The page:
Dad’s mission in Korea inspires cardiologist’s research
A doctor’s aim to boost the heart care of Asian populations reflects the ambition of a former ambassador to the United States.
Early this month, Dr. Eugene Yang and other UW Medicine representatives shared a conference table with South Korea’s minister of health and welfare and other delegates from the nation. Yang had worked behind the scenes to get a Seattle stop included in the visitors’ tour of U.S. healthcare systems.
The diplomatic endeavor no doubt gratified Yang’s dad. Yang Sung-chul, 83, is a former South Korea ambassador to the United States (2000-03) and member of that nation’s National Assembly (1996-2000). Decades earlier, in 1960, he had helped to force South Korea’s president to resign, a story his son recounted proudly.
“University students started to protest against the government because the election was considered fraudulent. My dad helped organize demonstrations that led to the overthrow of the Korean government,” Yang said. “They were written about in Korean history books.”
The elder Yang left Korea in 1965 to study abroad in Hawaii. There, he met his future wife, Daisy Lee, and received a job offer to teach political science to college students in Kentucky. Twenty-two years later, the fully tenured professor pulled up stakes and, with his wife and daughter, returned to Korea to pursue his great ambition: to help reunify his homeland.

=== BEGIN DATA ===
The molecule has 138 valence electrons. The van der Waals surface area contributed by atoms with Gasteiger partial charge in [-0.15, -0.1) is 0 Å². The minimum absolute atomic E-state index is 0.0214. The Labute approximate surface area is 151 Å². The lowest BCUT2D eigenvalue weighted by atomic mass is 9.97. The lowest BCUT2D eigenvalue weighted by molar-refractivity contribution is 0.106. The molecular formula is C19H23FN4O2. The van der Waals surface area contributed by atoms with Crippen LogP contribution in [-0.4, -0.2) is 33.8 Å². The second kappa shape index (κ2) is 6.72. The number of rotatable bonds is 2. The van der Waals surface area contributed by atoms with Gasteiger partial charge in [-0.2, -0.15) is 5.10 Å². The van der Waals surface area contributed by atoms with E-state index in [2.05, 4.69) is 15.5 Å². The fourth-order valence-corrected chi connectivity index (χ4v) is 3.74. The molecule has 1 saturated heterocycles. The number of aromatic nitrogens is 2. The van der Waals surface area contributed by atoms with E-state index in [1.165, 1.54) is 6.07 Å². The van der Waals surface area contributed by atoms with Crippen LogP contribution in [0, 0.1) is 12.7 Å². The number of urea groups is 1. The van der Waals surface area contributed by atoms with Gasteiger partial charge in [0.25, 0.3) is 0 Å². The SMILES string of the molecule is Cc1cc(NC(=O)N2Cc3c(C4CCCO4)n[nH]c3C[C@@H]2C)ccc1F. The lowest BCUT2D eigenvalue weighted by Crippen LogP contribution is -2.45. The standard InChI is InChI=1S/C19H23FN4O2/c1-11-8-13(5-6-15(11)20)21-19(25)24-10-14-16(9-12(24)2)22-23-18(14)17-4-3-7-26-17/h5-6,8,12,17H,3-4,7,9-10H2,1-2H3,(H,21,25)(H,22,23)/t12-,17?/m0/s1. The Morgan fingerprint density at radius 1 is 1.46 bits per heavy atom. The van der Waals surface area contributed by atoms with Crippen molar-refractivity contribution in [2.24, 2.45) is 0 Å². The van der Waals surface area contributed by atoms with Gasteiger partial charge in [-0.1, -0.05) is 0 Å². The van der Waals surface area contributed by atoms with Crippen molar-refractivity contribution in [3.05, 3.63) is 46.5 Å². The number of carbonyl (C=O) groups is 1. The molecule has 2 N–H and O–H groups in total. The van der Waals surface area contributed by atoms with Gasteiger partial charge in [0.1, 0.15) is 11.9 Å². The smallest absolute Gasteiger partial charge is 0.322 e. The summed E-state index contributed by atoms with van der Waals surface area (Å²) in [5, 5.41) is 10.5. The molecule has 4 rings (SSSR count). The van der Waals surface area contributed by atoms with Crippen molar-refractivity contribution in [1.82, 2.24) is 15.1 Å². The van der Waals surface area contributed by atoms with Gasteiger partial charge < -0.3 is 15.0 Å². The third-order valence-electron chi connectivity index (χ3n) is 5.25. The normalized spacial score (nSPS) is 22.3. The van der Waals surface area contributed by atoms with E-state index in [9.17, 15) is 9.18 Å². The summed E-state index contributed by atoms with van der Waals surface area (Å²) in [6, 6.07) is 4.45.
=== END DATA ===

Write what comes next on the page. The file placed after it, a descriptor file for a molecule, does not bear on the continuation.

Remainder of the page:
“My dad’s adult life, his research and political career, were totally focused on the reunification of North and South Korea,” Yang said. “Koreans have a lot of national pride, and he wanted to do what he could for people after the country was artificially split due to politics between the United States and the Soviet Union.”
Left behind to finish school in Kentucky, Yang followed his own path to college and then medical school. Even as he watched his father’s ascent to a seat in South Korea’s National Assembly and his selection as Seoul’s ambassador to the U.S., Yang’s own sense of heritage ebbed, he acknowledged.
“For a while I was disconnected from the Asian community. Finishing my medical residency and fellowship, and then I was married with two little kids,” he said.
When Yang came to Seattle in 2007 as a cardiologist, he got involved with the Korean American Health Professionals Association. Conversations with those clinicians shaped his research focus to study differences in cardiovascular risk among Asian populations.
“I’m trying to understand, for instance, why South Asians, like people from India, have higher risks of heart disease, and why East Asians like Koreans, Chinese and Japanese, are at much lower risk. Cardiovascular risk-assessment tools aggregate us all together and don’t account for ethnic differences. As a result, we may be over-aggressively treating some groups, like East Asians, and under-treating higher-risk groups.”
Today Yang holds the Carl and Renée Behnke Endowed Professorship for Asian Health and directs the Asian Health Initiative at UW Medicine.
He recalled a conversation from decades ago with his dad.
“He would ask, ‘What is your legacy going to be?’ For many years I told him it is to raise my children to be good people. But now that they're older, I’ve had a chance to rethink what could be my contribution to society. A primary goal is to make Asian health more visible, and to better understand cardiovascular disease risk among Asian subpopulations.
“My dad came from a small town in Korea and went on to hold highly respected positions in the government. I have far more resources than he had to do more. So why not do more?”
Written by Brian Donohue - 206-543-7856, email@example.com